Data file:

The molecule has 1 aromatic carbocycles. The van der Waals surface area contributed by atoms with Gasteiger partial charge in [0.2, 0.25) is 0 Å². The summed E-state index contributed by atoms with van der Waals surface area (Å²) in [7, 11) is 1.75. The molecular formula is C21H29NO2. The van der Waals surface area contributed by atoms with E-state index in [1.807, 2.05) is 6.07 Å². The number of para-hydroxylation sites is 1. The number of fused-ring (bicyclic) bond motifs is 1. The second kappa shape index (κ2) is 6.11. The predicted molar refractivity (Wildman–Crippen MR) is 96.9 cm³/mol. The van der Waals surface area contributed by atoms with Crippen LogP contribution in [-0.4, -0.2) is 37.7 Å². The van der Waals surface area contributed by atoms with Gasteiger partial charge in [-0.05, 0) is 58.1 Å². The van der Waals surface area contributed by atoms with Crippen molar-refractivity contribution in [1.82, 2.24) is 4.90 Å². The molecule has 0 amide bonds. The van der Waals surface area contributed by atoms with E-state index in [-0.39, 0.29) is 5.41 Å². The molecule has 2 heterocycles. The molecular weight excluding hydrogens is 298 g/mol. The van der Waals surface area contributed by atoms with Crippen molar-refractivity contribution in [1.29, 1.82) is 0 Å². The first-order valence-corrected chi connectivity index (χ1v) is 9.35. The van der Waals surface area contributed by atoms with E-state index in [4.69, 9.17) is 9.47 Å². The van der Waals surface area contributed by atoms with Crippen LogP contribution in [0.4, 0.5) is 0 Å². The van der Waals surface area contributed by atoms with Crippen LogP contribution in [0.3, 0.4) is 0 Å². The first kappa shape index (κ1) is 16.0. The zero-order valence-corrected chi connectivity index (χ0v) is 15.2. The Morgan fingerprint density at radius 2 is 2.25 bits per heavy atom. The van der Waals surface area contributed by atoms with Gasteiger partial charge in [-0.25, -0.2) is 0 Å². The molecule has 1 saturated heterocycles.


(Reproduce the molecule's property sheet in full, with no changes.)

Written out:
The molecule has 1 aromatic carbocycles. The van der Waals surface area contributed by atoms with Gasteiger partial charge in [0.2, 0.25) is 0 Å². The summed E-state index contributed by atoms with van der Waals surface area (Å²) in [7, 11) is 1.75. The molecular formula is C21H29NO2. The van der Waals surface area contributed by atoms with E-state index in [1.807, 2.05) is 6.07 Å². The number of para-hydroxylation sites is 1. The number of fused-ring (bicyclic) bond motifs is 1. The second kappa shape index (κ2) is 6.11. The predicted molar refractivity (Wildman–Crippen MR) is 96.9 cm³/mol. The van der Waals surface area contributed by atoms with Crippen LogP contribution in [-0.4, -0.2) is 37.7 Å². The van der Waals surface area contributed by atoms with Gasteiger partial charge in [-0.05, 0) is 58.1 Å². The van der Waals surface area contributed by atoms with Crippen molar-refractivity contribution in [1.82, 2.24) is 4.90 Å². The molecule has 0 amide bonds. The van der Waals surface area contributed by atoms with E-state index in [-0.39, 0.29) is 5.41 Å². The molecule has 2 heterocycles. The molecular weight excluding hydrogens is 298 g/mol. The van der Waals surface area contributed by atoms with Crippen molar-refractivity contribution in [1.29, 1.82) is 0 Å². The first-order valence-corrected chi connectivity index (χ1v) is 9.35. The van der Waals surface area contributed by atoms with E-state index in [4.69, 9.17) is 9.47 Å². The van der Waals surface area contributed by atoms with Crippen LogP contribution in [0.4, 0.5) is 0 Å². The van der Waals surface area contributed by atoms with Crippen LogP contribution in [0.3, 0.4) is 0 Å². The first kappa shape index (κ1) is 16.0. The zero-order valence-corrected chi connectivity index (χ0v) is 15.2. The Morgan fingerprint density at radius 2 is 2.25 bits per heavy atom. The van der Waals surface area contributed by atoms with Gasteiger partial charge in [-0.25, -0.2) is 0 Å². The molecule has 1 saturated heterocycles.